At times like these we could all use something that will help us calm our minds.  So we spoke to leading florist and nature writer Willow Crossely about what we can be doing to bring a little of the outdoors in and how we can use the power of nature to heal.  This is gardening like you've never thought of it before.


Start small! It's very easy to feel overwhelmed by all the possible choices out there. I would suggest starting small by choosing few types of flower seeds to sow. Cosmos are brilliant to begin with as they germinate in a few days, perfect for impatient people! I also love Gaura, larkspur, sunflowers, Nigella.

  • Sweet peas are a great seed to start with and flower for months on end.                                  
  • I also love Pinterest for inspiration.  
  • Invest in some some basic tools. Seccateurs, a trowel, fork and spade.

Research the type of flowers you want to grow by reading books and looking on line. Sarah Raven, the RHS and Gardener’s World websites are brilliant fonts of knowledge. 

Timing and planning is key. Work out a plan of what you are going to sow when and what will be in flower at what time of the year. I have a special notebook just for my garden notes.  

I cant get enough of Pelargoniums; my house is filled with them all year round. Mrs Pollack -amazing variegated leaves - is one of my faves. Look out for the delicious scented ones.  


I use walking as my time out. A time to breathe and reconnect with myself. When everything feels too much I use walking as a medicine. Being active releases cortisol which helps us manage stress. 

According to psychologists who study how exercise relieves anxiety and depression, a 10-minute walk may be just as good as a 45-minute workout.  

The joy of walking is that (pretty much) anyone can do it. You don’t need to be super fit. You don’t need a gym membership. Unlike exercise classes, you can fit it into everyday life. There are no timetables to keep to. It doesn’t require concentration so you switch off, relax and enjoy your surroundings.  

Home Floral arrangement using grasses.

Beautiful greenhouse geraniums.


  • My best walks are in nature; in the woods or fields near my house. Try and keep off the pavements and find some green space near your home.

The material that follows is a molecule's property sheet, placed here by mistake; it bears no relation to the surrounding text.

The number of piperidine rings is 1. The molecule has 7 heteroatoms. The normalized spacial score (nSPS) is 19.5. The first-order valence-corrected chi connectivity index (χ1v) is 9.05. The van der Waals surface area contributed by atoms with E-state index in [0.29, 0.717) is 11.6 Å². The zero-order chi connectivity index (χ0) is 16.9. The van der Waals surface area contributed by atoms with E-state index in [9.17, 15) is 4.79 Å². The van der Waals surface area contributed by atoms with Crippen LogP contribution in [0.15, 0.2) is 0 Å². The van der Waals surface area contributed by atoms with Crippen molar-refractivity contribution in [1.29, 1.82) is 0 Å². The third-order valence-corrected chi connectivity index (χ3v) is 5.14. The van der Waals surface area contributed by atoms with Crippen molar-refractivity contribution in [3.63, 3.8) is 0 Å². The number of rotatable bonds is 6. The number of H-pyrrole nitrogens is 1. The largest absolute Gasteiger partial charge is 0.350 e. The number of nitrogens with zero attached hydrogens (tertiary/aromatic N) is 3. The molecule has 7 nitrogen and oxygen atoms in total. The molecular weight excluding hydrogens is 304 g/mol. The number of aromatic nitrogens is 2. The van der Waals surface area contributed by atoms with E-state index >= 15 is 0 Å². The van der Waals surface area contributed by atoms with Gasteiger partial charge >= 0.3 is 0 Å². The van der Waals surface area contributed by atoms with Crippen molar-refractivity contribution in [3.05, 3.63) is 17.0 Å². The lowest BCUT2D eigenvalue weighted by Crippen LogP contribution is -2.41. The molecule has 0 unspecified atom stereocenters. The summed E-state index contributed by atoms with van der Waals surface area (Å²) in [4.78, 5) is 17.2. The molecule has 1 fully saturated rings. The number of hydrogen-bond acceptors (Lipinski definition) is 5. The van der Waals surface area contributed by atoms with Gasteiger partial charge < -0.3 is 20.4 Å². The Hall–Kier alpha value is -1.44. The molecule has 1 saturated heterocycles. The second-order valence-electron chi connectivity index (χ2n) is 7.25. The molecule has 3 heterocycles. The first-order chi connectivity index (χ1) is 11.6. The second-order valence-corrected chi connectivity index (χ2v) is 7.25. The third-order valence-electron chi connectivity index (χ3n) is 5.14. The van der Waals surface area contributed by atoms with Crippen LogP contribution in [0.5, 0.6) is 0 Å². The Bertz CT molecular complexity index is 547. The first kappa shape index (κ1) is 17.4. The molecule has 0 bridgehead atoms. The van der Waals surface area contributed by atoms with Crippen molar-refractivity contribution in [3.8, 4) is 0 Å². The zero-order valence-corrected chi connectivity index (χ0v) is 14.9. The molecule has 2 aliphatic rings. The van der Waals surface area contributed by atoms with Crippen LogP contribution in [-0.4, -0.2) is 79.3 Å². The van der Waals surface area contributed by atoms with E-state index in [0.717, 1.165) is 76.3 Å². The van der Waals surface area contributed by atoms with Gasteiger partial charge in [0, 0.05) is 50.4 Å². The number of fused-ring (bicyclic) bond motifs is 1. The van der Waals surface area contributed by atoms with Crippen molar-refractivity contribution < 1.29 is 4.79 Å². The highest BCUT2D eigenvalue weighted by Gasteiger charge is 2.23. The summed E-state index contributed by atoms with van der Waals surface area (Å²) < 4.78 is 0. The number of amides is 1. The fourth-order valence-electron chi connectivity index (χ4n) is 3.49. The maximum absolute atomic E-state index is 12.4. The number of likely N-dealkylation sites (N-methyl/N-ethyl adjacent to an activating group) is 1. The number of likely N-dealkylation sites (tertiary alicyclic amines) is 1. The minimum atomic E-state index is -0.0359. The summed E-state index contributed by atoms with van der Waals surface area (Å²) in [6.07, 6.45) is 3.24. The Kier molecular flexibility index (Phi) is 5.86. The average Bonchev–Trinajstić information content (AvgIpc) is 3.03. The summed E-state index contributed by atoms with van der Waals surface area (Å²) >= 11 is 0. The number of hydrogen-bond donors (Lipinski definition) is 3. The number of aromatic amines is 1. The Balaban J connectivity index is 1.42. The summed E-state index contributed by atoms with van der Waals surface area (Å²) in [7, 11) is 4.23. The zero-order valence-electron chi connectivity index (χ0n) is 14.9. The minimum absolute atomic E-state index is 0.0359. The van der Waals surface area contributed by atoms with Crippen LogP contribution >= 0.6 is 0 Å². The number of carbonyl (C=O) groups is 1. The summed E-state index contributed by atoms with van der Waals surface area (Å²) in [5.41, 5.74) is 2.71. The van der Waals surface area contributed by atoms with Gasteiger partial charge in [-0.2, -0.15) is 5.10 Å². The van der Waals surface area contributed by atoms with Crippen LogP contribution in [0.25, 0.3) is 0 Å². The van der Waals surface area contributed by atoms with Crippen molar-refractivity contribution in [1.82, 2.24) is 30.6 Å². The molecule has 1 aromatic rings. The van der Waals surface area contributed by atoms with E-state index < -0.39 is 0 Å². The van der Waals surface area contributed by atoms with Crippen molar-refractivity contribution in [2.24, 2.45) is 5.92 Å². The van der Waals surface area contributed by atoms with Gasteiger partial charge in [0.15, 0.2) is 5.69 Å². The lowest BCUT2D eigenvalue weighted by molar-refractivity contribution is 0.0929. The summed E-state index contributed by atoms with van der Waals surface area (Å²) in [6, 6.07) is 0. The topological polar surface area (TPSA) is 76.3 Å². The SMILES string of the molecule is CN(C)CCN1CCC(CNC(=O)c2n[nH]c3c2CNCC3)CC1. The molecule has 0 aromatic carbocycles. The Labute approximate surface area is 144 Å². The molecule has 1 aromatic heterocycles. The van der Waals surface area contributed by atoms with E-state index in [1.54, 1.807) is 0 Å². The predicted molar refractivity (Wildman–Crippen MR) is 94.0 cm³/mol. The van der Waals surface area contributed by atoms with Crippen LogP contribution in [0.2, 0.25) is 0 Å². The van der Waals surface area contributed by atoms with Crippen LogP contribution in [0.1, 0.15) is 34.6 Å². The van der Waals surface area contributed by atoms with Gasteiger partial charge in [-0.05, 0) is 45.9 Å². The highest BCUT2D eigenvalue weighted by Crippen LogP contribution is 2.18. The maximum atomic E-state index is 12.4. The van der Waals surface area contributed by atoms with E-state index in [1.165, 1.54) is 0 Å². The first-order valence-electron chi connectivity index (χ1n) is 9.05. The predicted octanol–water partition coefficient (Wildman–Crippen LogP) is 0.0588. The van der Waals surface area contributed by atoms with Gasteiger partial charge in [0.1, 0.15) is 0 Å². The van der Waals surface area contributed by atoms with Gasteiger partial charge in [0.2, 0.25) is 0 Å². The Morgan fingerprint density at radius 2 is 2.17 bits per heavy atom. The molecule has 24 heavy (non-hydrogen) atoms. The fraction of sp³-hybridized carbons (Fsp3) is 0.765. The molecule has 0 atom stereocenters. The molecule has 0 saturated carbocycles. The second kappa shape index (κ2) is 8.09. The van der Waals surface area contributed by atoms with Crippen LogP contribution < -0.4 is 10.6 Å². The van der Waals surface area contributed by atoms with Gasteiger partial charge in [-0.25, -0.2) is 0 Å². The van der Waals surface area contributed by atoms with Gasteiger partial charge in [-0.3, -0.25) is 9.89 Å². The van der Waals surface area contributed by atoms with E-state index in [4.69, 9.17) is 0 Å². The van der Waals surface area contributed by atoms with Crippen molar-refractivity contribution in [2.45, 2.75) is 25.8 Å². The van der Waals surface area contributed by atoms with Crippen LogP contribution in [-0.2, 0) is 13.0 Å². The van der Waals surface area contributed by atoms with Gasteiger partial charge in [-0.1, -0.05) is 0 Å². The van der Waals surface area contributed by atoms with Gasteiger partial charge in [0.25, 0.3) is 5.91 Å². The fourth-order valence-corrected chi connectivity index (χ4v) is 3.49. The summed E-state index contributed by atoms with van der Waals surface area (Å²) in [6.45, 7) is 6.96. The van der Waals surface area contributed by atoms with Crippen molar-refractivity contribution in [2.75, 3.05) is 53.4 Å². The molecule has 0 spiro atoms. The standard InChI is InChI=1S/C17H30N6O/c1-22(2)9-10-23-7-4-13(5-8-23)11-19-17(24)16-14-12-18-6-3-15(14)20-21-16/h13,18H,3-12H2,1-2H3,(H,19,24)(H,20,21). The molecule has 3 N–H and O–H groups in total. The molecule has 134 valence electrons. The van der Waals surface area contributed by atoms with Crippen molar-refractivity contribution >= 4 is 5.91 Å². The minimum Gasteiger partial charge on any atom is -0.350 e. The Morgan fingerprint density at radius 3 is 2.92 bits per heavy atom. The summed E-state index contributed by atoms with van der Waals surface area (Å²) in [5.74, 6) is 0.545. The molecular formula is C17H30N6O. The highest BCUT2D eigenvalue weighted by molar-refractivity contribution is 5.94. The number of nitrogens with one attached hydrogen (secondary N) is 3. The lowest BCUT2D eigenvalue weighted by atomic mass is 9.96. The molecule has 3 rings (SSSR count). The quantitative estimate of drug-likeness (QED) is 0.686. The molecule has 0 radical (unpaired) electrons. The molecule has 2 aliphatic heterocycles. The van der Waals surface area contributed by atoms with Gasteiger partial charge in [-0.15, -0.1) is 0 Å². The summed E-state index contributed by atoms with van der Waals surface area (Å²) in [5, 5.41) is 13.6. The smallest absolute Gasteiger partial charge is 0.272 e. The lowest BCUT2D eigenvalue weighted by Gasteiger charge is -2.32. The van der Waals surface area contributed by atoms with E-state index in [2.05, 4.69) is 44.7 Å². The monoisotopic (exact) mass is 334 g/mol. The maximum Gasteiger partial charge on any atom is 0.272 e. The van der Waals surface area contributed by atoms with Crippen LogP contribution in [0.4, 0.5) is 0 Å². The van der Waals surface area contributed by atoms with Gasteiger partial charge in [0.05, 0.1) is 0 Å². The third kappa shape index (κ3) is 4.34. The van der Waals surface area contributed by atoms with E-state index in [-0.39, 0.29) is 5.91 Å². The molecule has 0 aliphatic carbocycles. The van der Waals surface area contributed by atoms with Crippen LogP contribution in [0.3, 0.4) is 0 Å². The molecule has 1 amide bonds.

• When working life gets back to normal if you can, take meetings outside. Barack Obama was well known for his walking meetings.
  • Invest in a pedometer. A brilliantly motivational piece of kit that measures how many steps you take each day. 10,000 steps is a good target to start with. I get very competitive with myself and always try to beat my highest score.
  • If walking is a chore, listen to music or a podcast as a means of distraction.
  • If you’re feeling over whelmed at your desk, take a ten minute break and walk round the block to clear your head.
  • Encourage your children to walk with you; make it fun, turn it into a treasure hunt, look for conkers/funny coloured leaves/feathers.
  • Invest in some comfortable trainers. 

Find wild roadside poppies.

Stunning spring colour.

Wild foxgloves bloom in Summer.


At this time of year, i dot little muscari plants down my kitchen table, potted into old terracotta pots. 

The garden is coming to life and so i fill vases with paper whites, hellebores and euphorbia.

Im spending a lot of time planting seeds and doing therapeutic weeding and organising in the garden. I like the idea of us being as self sufficient as we possibly can so starting sowing seeds to grow carrots, spinach, watercress, lettuces and broccoli. As well as as many flowers I can fit in - cosmos, sweet peas, larkspur, gaura…

Willow Crossley 
Leading florist and nature writer, inspiring us to heal through the power of nature.  Based in Oxfordshire Willow creates sustainable floral arrangements that are whimsical and full or colour.

Pick Up A Wild Read

Willow's wonderful book The Wild Journal is full of wonderful tips on how to harness the power of nature. Whether you live in a flat or a house this is a must read for lovers of the natural world. You can pick up a copy today at Waterstones.

The Wild Journal